SAN DIEGO — The Roman Catholic archbishop-elect of San Francisco was arrested
for investigation of driving under the influence, San Diego police said
The Rev. Salvatore Cordileone, a vigorous supporter of California's same-sex
marriage ban, was taken into custody after being stopped early Saturday at a
police checkpoint near the San Diego State University campus, said Detective
Gary Hassen, a police spokesman. He declined to comment on whether Cordileone
took a sobriety test or reveal his blood-alcohol content.
The stop was made at 12:26 a.m. on the outskirts of the campus, a residential
area of modest houses, apartment buildings and restaurants where college
students mix with the general population.
Cordileone was booked into San Diego County jail two hours after being
stopped and then released at 11:59 a.m. Saturday on $2,500 bond, sheriff's
records show. He was ordered to appear in court Oct. 9.
The San Diego city attorney's office, which prosecutes misdemeanor DUI
offenses, said it had not received a report on the arrest.
The San Francisco archdiocese did not immediately respond to phone and email
messages seeking comment.
Canon law experts said a criminal charge would not automatically prompt a
delay in Cordileone's installation as archbishop, which is scheduled to take
place at St. Mary's Cathedral on Oct. 4, the feast day of San Francisco's patron
saint, St. Francis of Assisi.
Because Catholic bishops are answerable only to the pope, any potential
discipline would have to come from the Vatican, said Michael Ritty, a canon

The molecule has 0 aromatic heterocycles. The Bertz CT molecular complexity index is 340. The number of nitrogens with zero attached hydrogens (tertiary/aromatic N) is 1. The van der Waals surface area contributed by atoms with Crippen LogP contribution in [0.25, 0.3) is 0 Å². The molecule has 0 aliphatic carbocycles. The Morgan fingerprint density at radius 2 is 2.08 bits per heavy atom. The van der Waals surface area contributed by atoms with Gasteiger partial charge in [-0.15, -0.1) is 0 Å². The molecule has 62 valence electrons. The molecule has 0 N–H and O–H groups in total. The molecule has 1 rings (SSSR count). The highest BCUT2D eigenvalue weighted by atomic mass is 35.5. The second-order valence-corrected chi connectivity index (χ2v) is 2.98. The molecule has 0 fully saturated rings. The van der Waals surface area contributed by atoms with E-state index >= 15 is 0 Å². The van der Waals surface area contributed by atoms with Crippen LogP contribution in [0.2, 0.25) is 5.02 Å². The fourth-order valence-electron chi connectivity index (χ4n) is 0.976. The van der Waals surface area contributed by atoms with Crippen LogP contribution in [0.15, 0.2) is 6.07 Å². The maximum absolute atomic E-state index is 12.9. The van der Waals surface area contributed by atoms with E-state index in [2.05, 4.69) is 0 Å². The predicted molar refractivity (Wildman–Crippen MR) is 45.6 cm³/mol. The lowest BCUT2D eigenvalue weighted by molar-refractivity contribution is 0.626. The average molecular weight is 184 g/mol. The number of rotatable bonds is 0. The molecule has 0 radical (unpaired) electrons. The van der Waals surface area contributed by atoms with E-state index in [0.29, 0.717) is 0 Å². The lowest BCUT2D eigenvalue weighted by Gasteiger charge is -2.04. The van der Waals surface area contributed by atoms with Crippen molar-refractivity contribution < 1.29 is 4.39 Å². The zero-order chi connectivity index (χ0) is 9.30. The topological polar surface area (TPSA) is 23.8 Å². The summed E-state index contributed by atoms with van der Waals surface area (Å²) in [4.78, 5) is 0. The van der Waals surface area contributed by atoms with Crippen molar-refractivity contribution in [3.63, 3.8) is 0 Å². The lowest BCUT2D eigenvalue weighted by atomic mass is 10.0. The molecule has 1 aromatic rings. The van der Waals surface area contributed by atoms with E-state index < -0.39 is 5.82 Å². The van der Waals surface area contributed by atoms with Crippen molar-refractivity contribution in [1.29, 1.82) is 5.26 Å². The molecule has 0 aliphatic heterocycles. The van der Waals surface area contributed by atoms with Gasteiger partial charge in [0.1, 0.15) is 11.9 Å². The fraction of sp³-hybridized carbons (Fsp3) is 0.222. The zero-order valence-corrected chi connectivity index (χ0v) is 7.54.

lawyer in private practice in upstate New York.
"If there was anything, it would be handled in Rome, most likely by the
Congregation for Bishops. Depending on the question or type of criminal charge,
it might go directly to the Pope or as directly as you can get," Ritty said.
Cordileone, 56, is a native of San Diego, where he was raised and ordained as
a priest in 1982. In July, Pope Benedict XVI selected him to replace Archbishop
George Niederauer, who is retiring in October. Cordileone was most recently
bishop of Oakland and several years ago, he was an auxiliary bishop in San
While serving in San Diego four years ago, Cordileone was instrumental in
devising an initiative to strip same-sex couples of the right to wed in
California and then raising Catholic dollars to qualify it for the ballot. He
also was part of a statewide network of clergy that promoted the measure, known
as Proposition 8.
Campaign finance records show he personally gave at least
$6,000 to back the voter-approved ban.
Since last year, Cordileone has been chairman of the U.S. Conference of
Catholic Bishops' Subcommittee for the Promotion and Defense of Marriage.
In an interview with the National Catholic Register last year, Cordileone
said that same-sex marriage is "a very serious social experiment that will have
At a news conference last month, he said he thought the Roman Catholic Church
had come a long way in addressing the issue of clergy sex abuse and reiterated
his opposition to gay marriage.
"Marriage can only come about through the embrace of a man and a woman coming
together," he said. "I don't see how that is discriminatory against anyone."
The archdiocese serves more than 400,000 Catholics in the city and
neighboring Marin and San Mateo counties. As archbishop, he will oversee the
bishops in Honolulu, Las Vegas, Oakland, Reno, Sacramento, Salt Lake City, San
Jose, Santa Rosa, and Stockton.
Associated Press writer Lisa Leff contributed to this report from San
WEORC began as an association of priests, religious women and men who have moved from full time ministry in the Church to other work. They act as a network to assist others making a similar transition. Currently we support a more inclusive Church. WEORC is the old English form of the word “work”.